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Mike Kent reviews Future Conditional: 'An accurate depiction of the complex and murky world of Britain’s education system'

Play about the vicious battle for school places is worth treasuring

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Tamsin Oglesby must have been fun to be at school with. She once got into trouble for playing Tom Lehrer songs in class, which can’t have endeared her to her teachers. Now a playwright, her questioning mind and passion for fairness causes her to wrestle with many social issues and present them to her audiences for examination.

Her latest play, Future Conditional at London’s Old Vic, is a gem. After her children were turned down for her choice of secondary school, prompting obtuse battles with officials, she was determined to take the debate to the stage. For somebody who is not in the business, she has an astonishing grasp of the complex and murky world of Britain’s education system.

The play begins with parents chatting in the playground. They’re all friends until it’s time to send their children to secondary school – and then the cracks show. We meet the parent who wants everybody to send their child to the local secondary, until she’s offered a chance to send her offspring to a better school. We meet the parent who’s willing to pay, and the parent on benefits who hasn’t a chance.

Later, the parents argue fiercely and scrap with each other – something Oglesby says she has never witnessed, but which I can assure her does happen.

Then we meet Alia, an immigrant whose father was murdered in a Pakistani prison. She is a clear thinker, has a thirst for learning and takes every educational opportunity offered to her, but she is bewildered by the unfairness of our education system. Scenes with a government committee, whose brief is to look for “ways forward”, give Oglesby the opportunity to show the prejudice, deviousness and politicisation inherent in the education of our children. In one hilarious episode, the committee members behave just like the parents in the playground, pushing, shoving and insulting each other.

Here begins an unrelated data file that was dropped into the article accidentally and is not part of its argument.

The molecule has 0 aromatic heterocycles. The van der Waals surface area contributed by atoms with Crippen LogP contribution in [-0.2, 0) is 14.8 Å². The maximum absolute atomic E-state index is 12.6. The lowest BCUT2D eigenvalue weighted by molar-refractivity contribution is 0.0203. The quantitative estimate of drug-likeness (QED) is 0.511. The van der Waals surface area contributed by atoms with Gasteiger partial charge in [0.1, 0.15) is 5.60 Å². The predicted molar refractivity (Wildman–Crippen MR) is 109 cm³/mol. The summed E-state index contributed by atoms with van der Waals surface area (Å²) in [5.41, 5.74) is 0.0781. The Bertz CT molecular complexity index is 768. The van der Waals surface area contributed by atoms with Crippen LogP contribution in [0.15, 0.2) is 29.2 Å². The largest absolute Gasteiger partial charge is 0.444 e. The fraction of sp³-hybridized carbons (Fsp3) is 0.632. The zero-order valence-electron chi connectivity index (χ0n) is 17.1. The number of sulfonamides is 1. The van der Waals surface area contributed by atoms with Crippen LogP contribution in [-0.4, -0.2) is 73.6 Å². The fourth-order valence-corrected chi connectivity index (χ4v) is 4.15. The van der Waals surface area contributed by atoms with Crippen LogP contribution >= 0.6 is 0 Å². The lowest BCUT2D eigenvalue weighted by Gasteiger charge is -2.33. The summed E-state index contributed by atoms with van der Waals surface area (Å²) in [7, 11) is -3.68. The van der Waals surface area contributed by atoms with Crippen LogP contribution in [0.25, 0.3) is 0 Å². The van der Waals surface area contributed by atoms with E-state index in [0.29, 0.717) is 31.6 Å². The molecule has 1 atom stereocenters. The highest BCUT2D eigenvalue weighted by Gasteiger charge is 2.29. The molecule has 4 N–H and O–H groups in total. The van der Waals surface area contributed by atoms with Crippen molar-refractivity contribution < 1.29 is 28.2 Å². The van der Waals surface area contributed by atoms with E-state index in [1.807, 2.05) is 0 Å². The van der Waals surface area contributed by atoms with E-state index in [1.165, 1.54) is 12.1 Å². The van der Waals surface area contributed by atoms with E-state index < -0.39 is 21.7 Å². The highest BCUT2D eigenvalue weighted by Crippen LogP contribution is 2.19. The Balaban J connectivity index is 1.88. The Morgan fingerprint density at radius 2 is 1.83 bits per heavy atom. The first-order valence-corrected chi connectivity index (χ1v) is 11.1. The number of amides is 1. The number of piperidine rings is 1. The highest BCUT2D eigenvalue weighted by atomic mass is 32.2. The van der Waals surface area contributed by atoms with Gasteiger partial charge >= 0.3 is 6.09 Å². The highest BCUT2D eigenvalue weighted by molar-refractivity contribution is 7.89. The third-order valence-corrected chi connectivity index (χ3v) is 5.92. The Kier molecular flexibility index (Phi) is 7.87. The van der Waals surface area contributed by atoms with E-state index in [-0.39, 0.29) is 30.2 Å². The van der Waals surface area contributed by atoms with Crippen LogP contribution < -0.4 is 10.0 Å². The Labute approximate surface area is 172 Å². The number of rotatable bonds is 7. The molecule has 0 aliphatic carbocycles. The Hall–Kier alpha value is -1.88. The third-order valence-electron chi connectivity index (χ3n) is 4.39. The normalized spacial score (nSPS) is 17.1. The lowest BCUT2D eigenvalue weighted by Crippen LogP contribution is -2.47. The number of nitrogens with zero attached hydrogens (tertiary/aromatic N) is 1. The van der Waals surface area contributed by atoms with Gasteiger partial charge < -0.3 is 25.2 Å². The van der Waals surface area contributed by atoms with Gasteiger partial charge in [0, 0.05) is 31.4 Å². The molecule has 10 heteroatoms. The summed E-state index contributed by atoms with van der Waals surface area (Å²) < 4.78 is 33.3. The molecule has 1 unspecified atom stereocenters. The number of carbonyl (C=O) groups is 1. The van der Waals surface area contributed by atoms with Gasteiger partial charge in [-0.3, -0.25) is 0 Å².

And then one member suggests bringing a child on to the committee. After all, shouldn’t they have a say in decisions affecting them? Alia is co-opted and her heartfelt and sensible plan for education is presented to the committee…if they care to consider it. “It’s not easy, growing flowers in the desert,” she says.

I found myself nodding furiously in agreement. Yes, this is how it is: the teacher being pressed by senior management to apologise to an appalling parent; the Oxford interviewers deciding whether to accept Alia or the boy who would make an excellent prop forward; the difficulties a teacher has in enthusing children. As a passionate believer in fairness for children, I was moved almost to tears by the final two scenes.

The young cast is outstanding, the musicians are terrific and Rob Brydon plays – with sympathy and understanding – the teacher we would all like for our children. And I have nothing but praise for Oglesby’s writing. Her aim, she says, was for us to emerge from the theatre talking passionately about education. We did, Tamsin, we did.

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